It is a lot easier now for people with a hearing loss to find information on their communication needs. When I started loosing my hearing the only thing that was readily available was a phone to turn up the amplification. In my career as a librarian I had to find all my information through books. The internet and email had just started evolving. Now it is very easy to find out information on the internet. I would advise someone just starting to go through hearing loss to contact organizations like HLAA and A.G. Bell for support. They can then put you in contact with other sources to meet your needs. In Texas, we are very lucky to have hearing loss resource specialist who can further assess your needs.

How has this organization changed you?

It has taught me to be more assertive and to advocate for my needs. For example: when I attended workshops at work, I requested CART (computer assisted real-time translation). I explained what it was and gave them the contact info of a CART reporter. I also knew that others could also benefit.

What do you think other people should know about this organization?

HLAA provides us with a lot of different resources, such as webinars with info on hearing loss, and advocacy on the national level. They advocate with the FCC, and other agencies on the national level which we in turn need to follow through on the state and local levels.

Why do you continue to support HLAA?

I continue to support HLAA to help others. I remember when I had that feeling of loneliness. I want to make sure that others know there is help out there.

We understand you are involved with a program that develops apps to assist the hearing impaired and deaf; tell me exactly what the program does?

At the February meeting, I presented a program on apps for people with hearing loss. I am enrolled in an online learning program with HLAA, in partnership with Gallaudet University, and AIR (American Institute of Research) called N-CHATT. N-CHATT training includes webinars and eight online modules, each two weeks in duration. The online portion of the program is followed by an in-person two-day training session in the Washington, D.C. metropolitan area, with presentations on training activities and hearing assistive technology topics, hands-on technology exploration, and opportunities for training practice and interactive learning. Upon successful completion of the training, individuals attend the HLAA Convention and commit to conducting at least three community training programs within one year of the start of the program. It is funded through a federal grant.

Is there an achievement or contribution that you are most proud of during your time in the program?

I have really enjoyed being a part of N-CHATT and the experience I received learning about all the different technology available for people with hearing loss. I have met many older adults who are beginning to experience a mild hearing loss. In my programs, I am able to introduce them to available technology items or apps they can use before they need to purchase their first hearing aids.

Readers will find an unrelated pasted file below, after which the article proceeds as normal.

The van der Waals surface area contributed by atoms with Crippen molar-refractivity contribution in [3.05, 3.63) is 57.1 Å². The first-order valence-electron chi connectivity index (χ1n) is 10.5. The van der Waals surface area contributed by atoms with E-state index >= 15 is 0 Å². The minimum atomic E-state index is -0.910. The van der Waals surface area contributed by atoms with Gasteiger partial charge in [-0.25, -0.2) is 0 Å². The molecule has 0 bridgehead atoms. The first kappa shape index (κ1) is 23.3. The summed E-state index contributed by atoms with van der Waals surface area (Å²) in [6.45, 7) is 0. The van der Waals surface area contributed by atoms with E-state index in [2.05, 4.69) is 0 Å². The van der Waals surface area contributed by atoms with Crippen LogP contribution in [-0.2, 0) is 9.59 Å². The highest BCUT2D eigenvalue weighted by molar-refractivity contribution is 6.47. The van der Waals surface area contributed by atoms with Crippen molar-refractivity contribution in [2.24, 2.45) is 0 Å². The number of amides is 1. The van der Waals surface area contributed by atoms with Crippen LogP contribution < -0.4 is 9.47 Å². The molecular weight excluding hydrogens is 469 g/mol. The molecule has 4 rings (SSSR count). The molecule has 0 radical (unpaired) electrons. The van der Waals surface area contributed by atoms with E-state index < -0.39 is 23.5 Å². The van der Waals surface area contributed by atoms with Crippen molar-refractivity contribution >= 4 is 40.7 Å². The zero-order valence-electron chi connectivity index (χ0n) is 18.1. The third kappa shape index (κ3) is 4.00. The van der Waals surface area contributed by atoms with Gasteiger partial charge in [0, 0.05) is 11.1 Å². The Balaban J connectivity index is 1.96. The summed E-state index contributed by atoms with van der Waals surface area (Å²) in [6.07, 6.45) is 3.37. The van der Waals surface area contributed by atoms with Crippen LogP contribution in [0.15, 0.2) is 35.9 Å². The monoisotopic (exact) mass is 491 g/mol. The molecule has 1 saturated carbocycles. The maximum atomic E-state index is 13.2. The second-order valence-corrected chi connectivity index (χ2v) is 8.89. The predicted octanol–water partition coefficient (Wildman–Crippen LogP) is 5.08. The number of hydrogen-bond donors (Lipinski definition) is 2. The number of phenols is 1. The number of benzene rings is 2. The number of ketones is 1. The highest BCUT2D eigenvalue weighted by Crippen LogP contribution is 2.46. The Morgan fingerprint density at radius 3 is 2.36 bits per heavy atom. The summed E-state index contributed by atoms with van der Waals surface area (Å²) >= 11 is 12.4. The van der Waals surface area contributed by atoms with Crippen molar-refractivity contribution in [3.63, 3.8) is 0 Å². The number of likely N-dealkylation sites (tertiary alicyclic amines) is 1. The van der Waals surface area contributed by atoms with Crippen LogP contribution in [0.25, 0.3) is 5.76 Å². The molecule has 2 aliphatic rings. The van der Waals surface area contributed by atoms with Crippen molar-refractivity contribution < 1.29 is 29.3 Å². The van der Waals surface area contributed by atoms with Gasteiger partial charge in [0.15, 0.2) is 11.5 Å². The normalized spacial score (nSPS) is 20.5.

Is there anything else you'd like to mention?

Throughout the years, many people have contacted me for information about different services for people with hearing loss. When I worked for CaptionCall, I sent many of my customers our newsletter. Several of them have become members. Several of them may never have attended a meeting but they have followed and stayed in touch thanks to the info they have obtained from our newsletters. I am also thankful for the many friends I have met through HLAA both on the state chapter and local levels. Please keep in touch. Read not just our chapter newsletter but also the HLAA website and subscribe to the e-news. These are great sources of info. Also please don’t forget to contribute and participate in the Houston Chapter's Walk4Hearing. It is our only our fundraiser and a great social event.

For more info contact me at

C0set Media Management

With the internet & media rapidly growing,I am here to help the HLAA Houston Chapter reach those in need of support and to raise awareness of hearing loss to audiences through social media, thus giving the organization more outreach than ever before.


Photography, Videography, Editing, Website Development, Social Media Management

Follow us on social media! @HLAAHOU

Meeting Schedule
Date : Guest Speaker
September 14: Carolyn McMahon – an N-CHATT trainer, will be presenting on “10 Questions about Hearing Loss.”
October 12: Javier from Cochlear- topic pending
November 9: Open slot

This concludes our August E-newsletter of 2019!

A special thank you to the readers and sponsors supporting the HLAA Houston chapter. The best is yet to come!

Our Newsletter is proudly created by C0set Media Management & Content Creation